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  • 46
    facet.materialart.
    Unknown
    American Institute of Physics (AIP)
    Publication Date: 2014-03-04
    Description: The superconducting and magnetic properties of HoNi 2 B 2 C single crystals are investigated through transport, magnetometry and small-angle neutron scattering (SANS) measurements. In the magnetic phases that enter below the superconducting critical temperature, the small-angle neutron scattering data uncover networks of magnetic surfaces. These likely originate from uncompensated moments, e.g., at domain walls pinned to crystallo-graphic grain boundaries. The field and temperature dependent behavior of SANS appears consistent with the metamagnetic transitions reported in earlier works.
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  • 47
    facet.materialart.
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    American Institute of Physics (AIP)
    Publication Date: 2014-03-04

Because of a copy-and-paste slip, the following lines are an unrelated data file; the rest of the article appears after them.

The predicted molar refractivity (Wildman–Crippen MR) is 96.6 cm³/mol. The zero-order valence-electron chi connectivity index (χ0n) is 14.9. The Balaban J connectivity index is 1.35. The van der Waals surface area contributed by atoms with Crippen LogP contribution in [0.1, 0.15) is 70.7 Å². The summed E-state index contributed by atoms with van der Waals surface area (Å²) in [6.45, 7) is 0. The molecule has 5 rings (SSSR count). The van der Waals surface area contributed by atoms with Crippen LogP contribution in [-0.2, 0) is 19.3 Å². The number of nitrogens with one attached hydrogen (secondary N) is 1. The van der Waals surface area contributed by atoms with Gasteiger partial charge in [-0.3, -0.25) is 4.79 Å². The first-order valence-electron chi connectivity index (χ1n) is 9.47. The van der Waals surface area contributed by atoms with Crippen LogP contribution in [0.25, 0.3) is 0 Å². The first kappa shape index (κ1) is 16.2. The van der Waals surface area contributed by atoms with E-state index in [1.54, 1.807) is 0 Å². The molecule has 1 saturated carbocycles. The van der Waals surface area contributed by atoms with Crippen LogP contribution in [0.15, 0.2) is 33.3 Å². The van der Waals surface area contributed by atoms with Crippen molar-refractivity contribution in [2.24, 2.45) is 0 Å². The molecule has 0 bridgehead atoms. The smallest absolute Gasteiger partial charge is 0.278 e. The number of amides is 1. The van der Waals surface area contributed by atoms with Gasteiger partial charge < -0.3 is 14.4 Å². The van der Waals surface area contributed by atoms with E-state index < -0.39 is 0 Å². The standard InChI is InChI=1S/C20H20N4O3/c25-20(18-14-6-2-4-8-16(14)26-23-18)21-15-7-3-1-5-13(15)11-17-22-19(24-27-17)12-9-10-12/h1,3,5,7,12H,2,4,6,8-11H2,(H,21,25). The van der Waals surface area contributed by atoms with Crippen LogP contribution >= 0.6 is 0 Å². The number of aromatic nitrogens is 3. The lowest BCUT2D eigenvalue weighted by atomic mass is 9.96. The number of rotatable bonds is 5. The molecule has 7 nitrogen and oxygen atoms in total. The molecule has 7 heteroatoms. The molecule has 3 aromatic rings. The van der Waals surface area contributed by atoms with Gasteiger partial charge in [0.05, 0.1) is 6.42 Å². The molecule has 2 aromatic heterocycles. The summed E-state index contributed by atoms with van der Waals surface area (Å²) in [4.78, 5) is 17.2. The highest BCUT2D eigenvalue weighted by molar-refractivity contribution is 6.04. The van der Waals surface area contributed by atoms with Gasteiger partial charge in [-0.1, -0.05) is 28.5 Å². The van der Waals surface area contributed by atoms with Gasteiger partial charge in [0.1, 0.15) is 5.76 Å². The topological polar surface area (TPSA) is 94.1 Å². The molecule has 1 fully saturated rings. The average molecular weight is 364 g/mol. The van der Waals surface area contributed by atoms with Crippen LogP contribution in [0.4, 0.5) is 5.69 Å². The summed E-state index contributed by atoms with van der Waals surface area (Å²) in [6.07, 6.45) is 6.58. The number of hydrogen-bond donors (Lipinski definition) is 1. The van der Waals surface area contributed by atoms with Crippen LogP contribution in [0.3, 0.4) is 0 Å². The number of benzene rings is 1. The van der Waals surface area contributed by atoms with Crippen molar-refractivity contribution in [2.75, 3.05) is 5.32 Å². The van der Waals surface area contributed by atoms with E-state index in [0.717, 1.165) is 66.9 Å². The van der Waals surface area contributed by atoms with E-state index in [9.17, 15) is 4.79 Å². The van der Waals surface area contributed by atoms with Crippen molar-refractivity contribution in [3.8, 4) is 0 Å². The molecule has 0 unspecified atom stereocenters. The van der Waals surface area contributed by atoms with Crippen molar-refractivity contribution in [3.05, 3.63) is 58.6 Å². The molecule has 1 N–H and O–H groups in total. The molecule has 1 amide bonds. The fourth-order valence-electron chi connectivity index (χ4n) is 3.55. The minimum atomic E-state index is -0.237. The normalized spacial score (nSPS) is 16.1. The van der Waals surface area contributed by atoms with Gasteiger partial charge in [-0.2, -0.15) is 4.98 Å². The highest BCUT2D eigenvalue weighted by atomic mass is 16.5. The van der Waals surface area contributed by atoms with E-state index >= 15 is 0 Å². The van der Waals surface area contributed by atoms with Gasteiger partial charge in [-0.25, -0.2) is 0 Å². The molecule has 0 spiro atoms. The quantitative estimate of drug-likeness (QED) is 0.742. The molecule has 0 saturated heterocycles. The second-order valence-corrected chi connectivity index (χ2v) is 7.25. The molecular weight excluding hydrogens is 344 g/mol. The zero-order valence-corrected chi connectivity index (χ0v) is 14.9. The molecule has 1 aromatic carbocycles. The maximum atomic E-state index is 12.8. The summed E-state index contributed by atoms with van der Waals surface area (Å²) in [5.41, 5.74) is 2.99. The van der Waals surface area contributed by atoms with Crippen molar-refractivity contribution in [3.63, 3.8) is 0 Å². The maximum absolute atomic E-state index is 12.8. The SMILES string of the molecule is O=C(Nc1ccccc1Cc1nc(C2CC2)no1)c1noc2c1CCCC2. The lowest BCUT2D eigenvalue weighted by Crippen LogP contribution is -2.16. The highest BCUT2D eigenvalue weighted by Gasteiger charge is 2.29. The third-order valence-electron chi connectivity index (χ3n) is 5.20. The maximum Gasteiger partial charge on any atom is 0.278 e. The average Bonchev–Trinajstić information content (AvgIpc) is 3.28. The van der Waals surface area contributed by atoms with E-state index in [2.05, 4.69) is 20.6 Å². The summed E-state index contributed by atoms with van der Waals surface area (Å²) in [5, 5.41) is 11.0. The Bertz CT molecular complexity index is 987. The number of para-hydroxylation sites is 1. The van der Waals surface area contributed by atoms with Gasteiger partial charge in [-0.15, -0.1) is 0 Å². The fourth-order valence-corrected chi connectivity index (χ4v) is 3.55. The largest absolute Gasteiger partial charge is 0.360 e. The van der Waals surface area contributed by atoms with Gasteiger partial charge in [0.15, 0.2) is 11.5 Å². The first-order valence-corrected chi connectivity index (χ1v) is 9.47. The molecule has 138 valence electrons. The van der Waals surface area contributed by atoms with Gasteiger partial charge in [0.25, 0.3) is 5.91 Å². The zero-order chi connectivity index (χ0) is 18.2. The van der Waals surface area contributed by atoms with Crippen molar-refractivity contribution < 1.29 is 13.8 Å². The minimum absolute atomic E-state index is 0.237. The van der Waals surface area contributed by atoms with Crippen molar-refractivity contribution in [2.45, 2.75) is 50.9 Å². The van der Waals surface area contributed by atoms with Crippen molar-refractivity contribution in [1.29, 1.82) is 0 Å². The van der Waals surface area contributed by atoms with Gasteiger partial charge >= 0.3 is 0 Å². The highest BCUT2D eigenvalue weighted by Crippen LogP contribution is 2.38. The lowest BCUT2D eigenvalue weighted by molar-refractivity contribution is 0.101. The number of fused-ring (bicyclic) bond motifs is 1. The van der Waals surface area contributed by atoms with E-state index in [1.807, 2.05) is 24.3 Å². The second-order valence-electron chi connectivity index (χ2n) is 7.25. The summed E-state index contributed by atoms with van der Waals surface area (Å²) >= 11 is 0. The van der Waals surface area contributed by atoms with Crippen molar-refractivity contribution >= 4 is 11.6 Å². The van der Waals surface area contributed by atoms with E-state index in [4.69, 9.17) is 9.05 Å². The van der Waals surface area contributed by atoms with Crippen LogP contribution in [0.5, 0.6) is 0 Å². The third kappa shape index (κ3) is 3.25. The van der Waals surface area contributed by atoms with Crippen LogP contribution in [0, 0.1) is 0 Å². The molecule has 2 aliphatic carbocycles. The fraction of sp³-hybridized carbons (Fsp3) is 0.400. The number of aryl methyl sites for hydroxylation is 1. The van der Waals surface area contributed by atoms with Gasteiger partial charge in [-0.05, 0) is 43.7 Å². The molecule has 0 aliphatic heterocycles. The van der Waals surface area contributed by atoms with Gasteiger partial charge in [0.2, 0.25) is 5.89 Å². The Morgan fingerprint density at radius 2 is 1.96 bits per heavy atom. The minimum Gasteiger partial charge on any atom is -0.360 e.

Description: Experimental data are reported for the temperature and polarization dependence of the one-magnon Raman light scattering in the rutile-structure antiferromagnet CoF 2 (Neel temperature T N = 38 K). The low-lying excitons are also investigated at low temperatures and comparisons made with results from earlier Raman, infrared, and neutron scattering work. A detailed analysis of the one-magnon Stokes and anti-Stokes Raman spectra is presented resulting in comprehensive data for the temperature variation up to T N of the one-magnon frequency, line width, and integrated intensity. A theory of the one-magnon scattering and other magnetic transitions is constructed based mainly on a spin S = 3/2 exchange model, extending a simpler effective S = 1/2 approach. The excitation energies and spectral intensities over a broad range of temperatures are obtained using a Green's function equation of motion method that allows for a careful treatment of the single-ion anisotropy. Overall the S = 3/2 theory compares well with the experimental data.